Senator ARKINS - There is no need for the honorable senator and his colleagues to convince the electors of Queensland, for he has told us that they will be overwhelmingly in favour of the Government's proposal. The honorable senator spoke of his bravery. 0*n his own showing, no courage is required to advocate in Queensland the carrying of the Government's proposal. But let him take his courage in hie hands and enter hostile territory in New South Wales.

Senator Brown - The honorable senator would have us be Daniels in the lion's den?

Senator ARKINS - I suggest that members of the Opposition, instead of being small provincial Queenslanders, should become brave Australians, and, discarding all humbug and camouflage, advocate the carrying of the Government's proposal. If this bc a subject which affects Australia as a whole, it is big enough to be preached by them beyond the borders of their own State. Honorable senators have been urged to treat the Government's proposal as being above party; I suggest that it should be treated as above the interests of any State, and as of Commonwealth-wide importance. I ask Honorable senators of the Opposition to do the big thing, the Australian thing, and on public platforms in New South Wales, Victoria and the other States advocate the carrying of the Government's proposal. I shall now leave that aspect of the subject.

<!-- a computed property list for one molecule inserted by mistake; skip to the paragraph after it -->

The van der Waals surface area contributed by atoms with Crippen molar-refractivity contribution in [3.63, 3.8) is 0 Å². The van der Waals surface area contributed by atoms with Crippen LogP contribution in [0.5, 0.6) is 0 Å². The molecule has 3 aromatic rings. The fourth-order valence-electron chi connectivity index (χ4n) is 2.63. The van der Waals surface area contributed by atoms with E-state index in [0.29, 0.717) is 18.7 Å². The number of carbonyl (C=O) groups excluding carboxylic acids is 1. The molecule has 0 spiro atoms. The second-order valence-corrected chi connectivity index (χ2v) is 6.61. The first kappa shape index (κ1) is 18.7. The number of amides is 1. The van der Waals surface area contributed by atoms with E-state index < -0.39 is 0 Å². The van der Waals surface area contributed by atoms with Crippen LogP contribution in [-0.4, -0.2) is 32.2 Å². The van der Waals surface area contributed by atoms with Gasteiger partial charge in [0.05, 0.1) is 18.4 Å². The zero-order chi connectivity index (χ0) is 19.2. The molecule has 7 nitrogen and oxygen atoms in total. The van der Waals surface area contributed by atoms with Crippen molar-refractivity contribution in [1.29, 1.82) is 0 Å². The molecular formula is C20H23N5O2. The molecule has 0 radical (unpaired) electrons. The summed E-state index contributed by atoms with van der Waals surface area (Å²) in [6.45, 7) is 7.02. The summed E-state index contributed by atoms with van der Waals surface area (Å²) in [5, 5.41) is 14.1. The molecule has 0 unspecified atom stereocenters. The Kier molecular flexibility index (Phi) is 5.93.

Senator Collings - Hear, hear ! It is the honorable senator's job to address the electors in New South Wales.